Once Upon a Time, Teaching Was Considered a Profession – NAIS

This month’s National Association of Independent Schools (NAIS) has an interesting article on the modern evolution of the teaching profession for good and for bad. It addresses how the role of standardized testing and concepts of ‘merit based pay’ have impacted the development of pedagogy and classroom culture.

Increasingly, teachers in both the public and independent sector are being asked to teach the same material in the same way at the same time so that standards and accountability measures can be established.

The degree to which “No Child Left Behind” and “Race to the Top” legislation and related reforms have negatively impacted teachers’ abilities to act in a professional capacity is only beginning to get the attention it deserves. The most offensive examples belong to the public sector, but, increasingly, independent schools have also borne the brunt of the global assault on teacher professionalism. In classrooms and schools across the country, teachers are under attack and the public trust that many teachers once enjoyed is threatened by the media, politicians, school boards, and sometimes even by fellow educators.

I count myself fortunate that I work in an Independent School that values teacher independence and creativity – my administration and colleagues supported my recent grant proposal to attend an innovative Ed Tech conference this month and a Global Education conference in La Jolla a few months ago. but even we have been hit (to a lesser degree) by the recent political attacks lobbed at the profession in its entirety.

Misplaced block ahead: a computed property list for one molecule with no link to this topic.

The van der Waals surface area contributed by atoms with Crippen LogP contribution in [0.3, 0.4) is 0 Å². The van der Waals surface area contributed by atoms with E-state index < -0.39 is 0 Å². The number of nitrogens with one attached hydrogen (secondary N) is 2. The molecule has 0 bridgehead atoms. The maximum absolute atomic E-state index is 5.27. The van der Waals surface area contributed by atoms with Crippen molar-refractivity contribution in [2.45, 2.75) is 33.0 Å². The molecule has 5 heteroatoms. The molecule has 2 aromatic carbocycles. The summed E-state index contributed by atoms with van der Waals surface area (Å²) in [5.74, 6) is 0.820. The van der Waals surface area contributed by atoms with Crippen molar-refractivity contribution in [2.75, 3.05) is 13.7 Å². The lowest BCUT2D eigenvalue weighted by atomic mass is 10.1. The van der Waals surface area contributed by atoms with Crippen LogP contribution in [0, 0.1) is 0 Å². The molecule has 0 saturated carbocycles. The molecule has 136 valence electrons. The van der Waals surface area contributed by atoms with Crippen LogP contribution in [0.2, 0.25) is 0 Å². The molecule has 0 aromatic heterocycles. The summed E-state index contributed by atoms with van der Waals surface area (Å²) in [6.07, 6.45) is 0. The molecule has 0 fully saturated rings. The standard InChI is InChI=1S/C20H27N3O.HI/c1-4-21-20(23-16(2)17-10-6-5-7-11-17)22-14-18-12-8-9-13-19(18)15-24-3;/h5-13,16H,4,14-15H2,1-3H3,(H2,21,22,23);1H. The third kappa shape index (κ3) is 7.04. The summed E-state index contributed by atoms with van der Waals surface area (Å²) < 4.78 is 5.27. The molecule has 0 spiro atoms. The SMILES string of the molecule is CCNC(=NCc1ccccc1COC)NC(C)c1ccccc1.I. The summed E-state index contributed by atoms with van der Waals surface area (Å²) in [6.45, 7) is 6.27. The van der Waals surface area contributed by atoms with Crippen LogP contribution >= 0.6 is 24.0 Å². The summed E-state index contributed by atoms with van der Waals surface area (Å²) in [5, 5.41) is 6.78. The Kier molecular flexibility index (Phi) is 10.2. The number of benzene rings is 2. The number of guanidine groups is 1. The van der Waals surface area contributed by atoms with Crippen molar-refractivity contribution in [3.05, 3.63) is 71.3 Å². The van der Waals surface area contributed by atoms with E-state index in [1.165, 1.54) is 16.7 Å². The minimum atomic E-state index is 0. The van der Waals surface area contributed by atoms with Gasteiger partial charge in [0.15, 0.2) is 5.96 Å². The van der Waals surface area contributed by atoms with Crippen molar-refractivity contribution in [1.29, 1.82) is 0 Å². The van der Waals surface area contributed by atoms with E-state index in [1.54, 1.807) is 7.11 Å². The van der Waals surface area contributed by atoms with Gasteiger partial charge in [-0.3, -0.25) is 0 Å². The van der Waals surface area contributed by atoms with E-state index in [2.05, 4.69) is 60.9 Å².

I highly encourage you to read this article and look forward to your own thoughts. You can read the article in its entirety here.

3 thoughts on “Once Upon a Time, Teaching Was Considered a Profession – NAIS

  1. Jim Wheeler

    The article you reference here is indeed excellent. In my opinion it pinpoints exactly what is wrong with the whole concept of NCLB, i.e., that the learning process is something that can be precisely defined and controlled. I may do a post on this myself.

    For any who try to read the article and are thwarted by a popup e-mail, I urge you to persist because it is highly worth the effort. I ended up sending a “no comment” email and then refreshing the page, and that worked for me.

    BTW, Jennifer, good luck and safe trip for your conference in England.

    1. Jennifer Lockett Post author

      Thanks Jim! I’m very excited for the conference.
      I didn’t get a pop up when I accessed it. I’m sorry that it was there. The bane of teaching in the modern world is the destruction of creativity in pedagogy.

  2. Pingback: What Would Socrates Say? | Still Skeptical After All These Years

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